Java Programming - Garbage Collections
- Garbage Collections - General Questions
- Garbage Collections - Pointing out the correct statements
Option D is correct.
Option C is wrong. See the note above on Islands of Isolation (An object is eligible for garbage collection when no live thread can access it - even though there might be references to it).
Option B is wrong. "Never again be used" does not mean that there are no more references to the object.
Option A is wrong. Even though Java applications can run out of memory there another answer supplied that is more right.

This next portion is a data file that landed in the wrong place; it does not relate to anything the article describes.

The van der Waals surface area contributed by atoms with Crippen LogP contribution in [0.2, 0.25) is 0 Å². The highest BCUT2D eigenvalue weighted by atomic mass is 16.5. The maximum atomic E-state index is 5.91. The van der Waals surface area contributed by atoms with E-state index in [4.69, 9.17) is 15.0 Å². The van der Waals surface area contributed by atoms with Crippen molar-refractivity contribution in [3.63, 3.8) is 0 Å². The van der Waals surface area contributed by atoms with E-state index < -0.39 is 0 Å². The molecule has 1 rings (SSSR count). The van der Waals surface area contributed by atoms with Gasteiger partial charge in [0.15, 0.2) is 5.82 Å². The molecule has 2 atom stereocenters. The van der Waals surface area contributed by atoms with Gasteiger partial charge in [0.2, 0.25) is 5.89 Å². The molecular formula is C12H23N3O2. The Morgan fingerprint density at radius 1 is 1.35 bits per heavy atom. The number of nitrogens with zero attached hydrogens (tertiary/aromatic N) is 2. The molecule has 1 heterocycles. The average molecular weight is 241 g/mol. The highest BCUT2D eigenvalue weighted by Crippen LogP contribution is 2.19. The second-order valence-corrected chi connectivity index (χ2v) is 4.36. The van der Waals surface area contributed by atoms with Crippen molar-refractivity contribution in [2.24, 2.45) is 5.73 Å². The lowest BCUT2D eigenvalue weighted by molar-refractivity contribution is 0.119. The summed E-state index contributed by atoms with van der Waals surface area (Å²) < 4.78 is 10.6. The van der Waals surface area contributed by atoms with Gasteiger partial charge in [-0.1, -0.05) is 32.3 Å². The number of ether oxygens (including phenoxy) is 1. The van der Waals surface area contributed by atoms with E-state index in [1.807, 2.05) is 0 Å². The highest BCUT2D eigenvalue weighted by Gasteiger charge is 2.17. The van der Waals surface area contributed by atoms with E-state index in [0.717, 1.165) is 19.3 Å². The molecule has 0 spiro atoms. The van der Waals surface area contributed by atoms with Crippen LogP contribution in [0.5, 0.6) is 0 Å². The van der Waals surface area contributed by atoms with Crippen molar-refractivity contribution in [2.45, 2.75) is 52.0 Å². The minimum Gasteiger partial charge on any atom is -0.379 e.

Option B is correct. If an object can be accessed from a live thread, it can't be garbage collected.
Option A is wrong. Runtime.gc() asks the garbage collector to run, but the garbage collector never makes any guarantees about when it will run or what unreachable objects it will free from memory.
Option C is wrong. The garbage collector runs immediately the system is out of memory before an OutOfMemoryException is thrown by the JVM.
Option D is wrong. If this were the case then the garbage collector would actively hang onto objects until a program finishes - this goes against the purpose of the garbage collector.